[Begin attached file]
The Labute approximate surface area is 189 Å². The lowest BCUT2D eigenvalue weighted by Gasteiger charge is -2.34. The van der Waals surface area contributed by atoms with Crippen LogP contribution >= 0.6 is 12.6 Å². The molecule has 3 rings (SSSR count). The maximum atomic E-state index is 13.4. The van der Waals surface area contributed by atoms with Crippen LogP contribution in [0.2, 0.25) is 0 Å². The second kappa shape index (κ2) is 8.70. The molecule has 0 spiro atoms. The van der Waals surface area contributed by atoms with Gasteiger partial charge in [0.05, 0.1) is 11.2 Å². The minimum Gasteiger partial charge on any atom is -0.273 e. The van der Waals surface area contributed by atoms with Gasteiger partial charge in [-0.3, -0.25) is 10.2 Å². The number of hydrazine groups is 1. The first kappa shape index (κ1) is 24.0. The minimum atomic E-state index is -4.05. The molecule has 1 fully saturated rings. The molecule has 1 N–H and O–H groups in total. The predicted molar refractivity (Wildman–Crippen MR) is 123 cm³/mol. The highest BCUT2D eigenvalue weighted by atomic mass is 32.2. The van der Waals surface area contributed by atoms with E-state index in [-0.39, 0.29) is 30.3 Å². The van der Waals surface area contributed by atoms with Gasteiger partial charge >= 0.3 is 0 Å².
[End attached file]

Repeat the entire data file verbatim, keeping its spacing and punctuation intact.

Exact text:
The Labute approximate surface area is 189 Å². The lowest BCUT2D eigenvalue weighted by Gasteiger charge is -2.34. The van der Waals surface area contributed by atoms with Crippen LogP contribution >= 0.6 is 12.6 Å². The molecule has 3 rings (SSSR count). The maximum atomic E-state index is 13.4. The van der Waals surface area contributed by atoms with Crippen LogP contribution in [0.2, 0.25) is 0 Å². The second kappa shape index (κ2) is 8.70. The molecule has 0 spiro atoms. The van der Waals surface area contributed by atoms with Gasteiger partial charge in [0.05, 0.1) is 11.2 Å². The minimum Gasteiger partial charge on any atom is -0.273 e. The van der Waals surface area contributed by atoms with Gasteiger partial charge in [-0.3, -0.25) is 10.2 Å². The number of hydrazine groups is 1. The first kappa shape index (κ1) is 24.0. The minimum atomic E-state index is -4.05. The molecule has 1 fully saturated rings. The molecule has 1 N–H and O–H groups in total. The predicted molar refractivity (Wildman–Crippen MR) is 123 cm³/mol. The highest BCUT2D eigenvalue weighted by atomic mass is 32.2. The van der Waals surface area contributed by atoms with E-state index in [-0.39, 0.29) is 30.3 Å². The van der Waals surface area contributed by atoms with Gasteiger partial charge >= 0.3 is 0 Å².